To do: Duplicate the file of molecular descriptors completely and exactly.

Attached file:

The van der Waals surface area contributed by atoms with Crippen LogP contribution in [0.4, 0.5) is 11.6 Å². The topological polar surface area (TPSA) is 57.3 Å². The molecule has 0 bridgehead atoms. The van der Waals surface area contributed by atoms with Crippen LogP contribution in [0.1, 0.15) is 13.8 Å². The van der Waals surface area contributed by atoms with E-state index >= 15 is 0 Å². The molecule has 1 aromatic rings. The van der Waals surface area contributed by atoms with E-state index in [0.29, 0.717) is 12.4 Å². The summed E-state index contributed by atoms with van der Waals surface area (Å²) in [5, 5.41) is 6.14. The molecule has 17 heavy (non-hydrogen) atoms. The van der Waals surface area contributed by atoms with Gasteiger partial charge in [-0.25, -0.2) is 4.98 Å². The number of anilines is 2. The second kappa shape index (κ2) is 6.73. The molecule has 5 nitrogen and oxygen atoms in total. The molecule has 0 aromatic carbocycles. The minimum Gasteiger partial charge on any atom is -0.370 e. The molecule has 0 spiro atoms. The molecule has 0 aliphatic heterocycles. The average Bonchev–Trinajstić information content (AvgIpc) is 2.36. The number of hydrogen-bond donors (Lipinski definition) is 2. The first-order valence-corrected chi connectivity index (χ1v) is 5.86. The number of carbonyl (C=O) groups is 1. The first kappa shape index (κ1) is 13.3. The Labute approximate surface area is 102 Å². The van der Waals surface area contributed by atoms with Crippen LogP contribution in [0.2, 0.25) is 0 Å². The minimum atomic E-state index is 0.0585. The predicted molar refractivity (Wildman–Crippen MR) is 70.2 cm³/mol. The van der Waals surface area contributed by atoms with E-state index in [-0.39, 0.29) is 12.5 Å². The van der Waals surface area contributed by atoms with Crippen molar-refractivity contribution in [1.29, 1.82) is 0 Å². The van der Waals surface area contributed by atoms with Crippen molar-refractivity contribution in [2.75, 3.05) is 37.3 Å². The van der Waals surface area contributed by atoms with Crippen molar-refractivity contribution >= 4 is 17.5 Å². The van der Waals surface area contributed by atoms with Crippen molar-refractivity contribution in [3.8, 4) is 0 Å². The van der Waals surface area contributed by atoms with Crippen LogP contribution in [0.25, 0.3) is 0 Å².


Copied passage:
The van der Waals surface area contributed by atoms with Crippen LogP contribution in [0.4, 0.5) is 11.6 Å². The topological polar surface area (TPSA) is 57.3 Å². The molecule has 0 bridgehead atoms. The van der Waals surface area contributed by atoms with Crippen LogP contribution in [0.1, 0.15) is 13.8 Å². The van der Waals surface area contributed by atoms with E-state index >= 15 is 0 Å². The molecule has 1 aromatic rings. The van der Waals surface area contributed by atoms with E-state index in [0.29, 0.717) is 12.4 Å². The summed E-state index contributed by atoms with van der Waals surface area (Å²) in [5, 5.41) is 6.14. The molecule has 17 heavy (non-hydrogen) atoms. The van der Waals surface area contributed by atoms with Gasteiger partial charge in [-0.25, -0.2) is 4.98 Å². The number of anilines is 2. The second kappa shape index (κ2) is 6.73. The molecule has 5 nitrogen and oxygen atoms in total. The molecule has 0 aromatic carbocycles. The minimum Gasteiger partial charge on any atom is -0.370 e. The molecule has 0 spiro atoms. The molecule has 0 aliphatic heterocycles. The average Bonchev–Trinajstić information content (AvgIpc) is 2.36. The number of hydrogen-bond donors (Lipinski definition) is 2. The first-order valence-corrected chi connectivity index (χ1v) is 5.86. The number of carbonyl (C=O) groups is 1. The first kappa shape index (κ1) is 13.3. The Labute approximate surface area is 102 Å². The van der Waals surface area contributed by atoms with Crippen LogP contribution in [0.2, 0.25) is 0 Å². The minimum atomic E-state index is 0.0585. The predicted molar refractivity (Wildman–Crippen MR) is 70.2 cm³/mol. The van der Waals surface area contributed by atoms with E-state index in [-0.39, 0.29) is 12.5 Å². The van der Waals surface area contributed by atoms with Crippen molar-refractivity contribution in [1.29, 1.82) is 0 Å². The van der Waals surface area contributed by atoms with Crippen molar-refractivity contribution in [2.75, 3.05) is 37.3 Å². The van der Waals surface area contributed by atoms with Crippen molar-refractivity contribution >= 4 is 17.5 Å². The van der Waals surface area contributed by atoms with Crippen molar-refractivity contribution in [3.8, 4) is 0 Å². The van der Waals surface area contributed by atoms with Crippen LogP contribution in [0.25, 0.3) is 0 Å².